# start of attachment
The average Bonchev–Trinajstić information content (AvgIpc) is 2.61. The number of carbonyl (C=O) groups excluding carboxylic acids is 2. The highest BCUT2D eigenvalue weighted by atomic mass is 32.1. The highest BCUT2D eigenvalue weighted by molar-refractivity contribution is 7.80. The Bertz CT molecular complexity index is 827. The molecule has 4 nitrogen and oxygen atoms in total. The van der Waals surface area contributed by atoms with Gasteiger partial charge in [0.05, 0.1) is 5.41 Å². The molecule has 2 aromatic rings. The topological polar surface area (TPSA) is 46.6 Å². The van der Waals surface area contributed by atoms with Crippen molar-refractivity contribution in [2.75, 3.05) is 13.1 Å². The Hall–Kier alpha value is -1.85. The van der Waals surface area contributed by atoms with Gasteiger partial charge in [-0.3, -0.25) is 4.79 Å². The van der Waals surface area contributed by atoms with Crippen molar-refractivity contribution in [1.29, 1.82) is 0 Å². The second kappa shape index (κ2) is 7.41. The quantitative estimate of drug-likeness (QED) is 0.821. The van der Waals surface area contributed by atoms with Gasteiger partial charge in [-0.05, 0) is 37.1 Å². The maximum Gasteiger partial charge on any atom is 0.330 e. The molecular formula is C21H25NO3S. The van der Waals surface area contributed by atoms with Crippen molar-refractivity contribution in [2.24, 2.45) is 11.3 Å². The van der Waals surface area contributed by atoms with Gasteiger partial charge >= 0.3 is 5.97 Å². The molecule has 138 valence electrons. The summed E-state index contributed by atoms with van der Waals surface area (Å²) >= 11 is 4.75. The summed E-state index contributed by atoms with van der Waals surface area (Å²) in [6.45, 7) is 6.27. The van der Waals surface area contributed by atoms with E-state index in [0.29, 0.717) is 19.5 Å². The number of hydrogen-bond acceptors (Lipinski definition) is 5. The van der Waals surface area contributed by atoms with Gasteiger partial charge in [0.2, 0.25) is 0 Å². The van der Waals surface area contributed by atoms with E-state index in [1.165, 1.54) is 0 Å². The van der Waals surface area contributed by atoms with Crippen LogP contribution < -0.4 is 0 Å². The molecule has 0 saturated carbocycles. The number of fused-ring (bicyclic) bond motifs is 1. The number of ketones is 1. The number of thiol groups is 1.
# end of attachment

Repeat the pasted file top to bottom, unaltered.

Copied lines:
The average Bonchev–Trinajstić information content (AvgIpc) is 2.61. The number of carbonyl (C=O) groups excluding carboxylic acids is 2. The highest BCUT2D eigenvalue weighted by atomic mass is 32.1. The highest BCUT2D eigenvalue weighted by molar-refractivity contribution is 7.80. The Bertz CT molecular complexity index is 827. The molecule has 4 nitrogen and oxygen atoms in total. The van der Waals surface area contributed by atoms with Gasteiger partial charge in [0.05, 0.1) is 5.41 Å². The molecule has 2 aromatic rings. The topological polar surface area (TPSA) is 46.6 Å². The van der Waals surface area contributed by atoms with Crippen molar-refractivity contribution in [2.75, 3.05) is 13.1 Å². The Hall–Kier alpha value is -1.85. The van der Waals surface area contributed by atoms with Gasteiger partial charge in [-0.3, -0.25) is 4.79 Å². The van der Waals surface area contributed by atoms with Crippen molar-refractivity contribution in [1.29, 1.82) is 0 Å². The second kappa shape index (κ2) is 7.41. The quantitative estimate of drug-likeness (QED) is 0.821. The van der Waals surface area contributed by atoms with Gasteiger partial charge in [-0.05, 0) is 37.1 Å². The maximum Gasteiger partial charge on any atom is 0.330 e. The molecular formula is C21H25NO3S. The van der Waals surface area contributed by atoms with Crippen molar-refractivity contribution in [2.24, 2.45) is 11.3 Å². The van der Waals surface area contributed by atoms with Gasteiger partial charge >= 0.3 is 5.97 Å². The molecule has 138 valence electrons. The summed E-state index contributed by atoms with van der Waals surface area (Å²) >= 11 is 4.75. The summed E-state index contributed by atoms with van der Waals surface area (Å²) in [6.45, 7) is 6.27. The van der Waals surface area contributed by atoms with E-state index in [0.29, 0.717) is 19.5 Å². The number of hydrogen-bond acceptors (Lipinski definition) is 5. The van der Waals surface area contributed by atoms with Gasteiger partial charge in [0.2, 0.25) is 0 Å². The van der Waals surface area contributed by atoms with E-state index in [1.165, 1.54) is 0 Å². The van der Waals surface area contributed by atoms with Crippen LogP contribution < -0.4 is 0 Å². The molecule has 0 saturated carbocycles. The number of fused-ring (bicyclic) bond motifs is 1. The number of ketones is 1. The number of thiol groups is 1.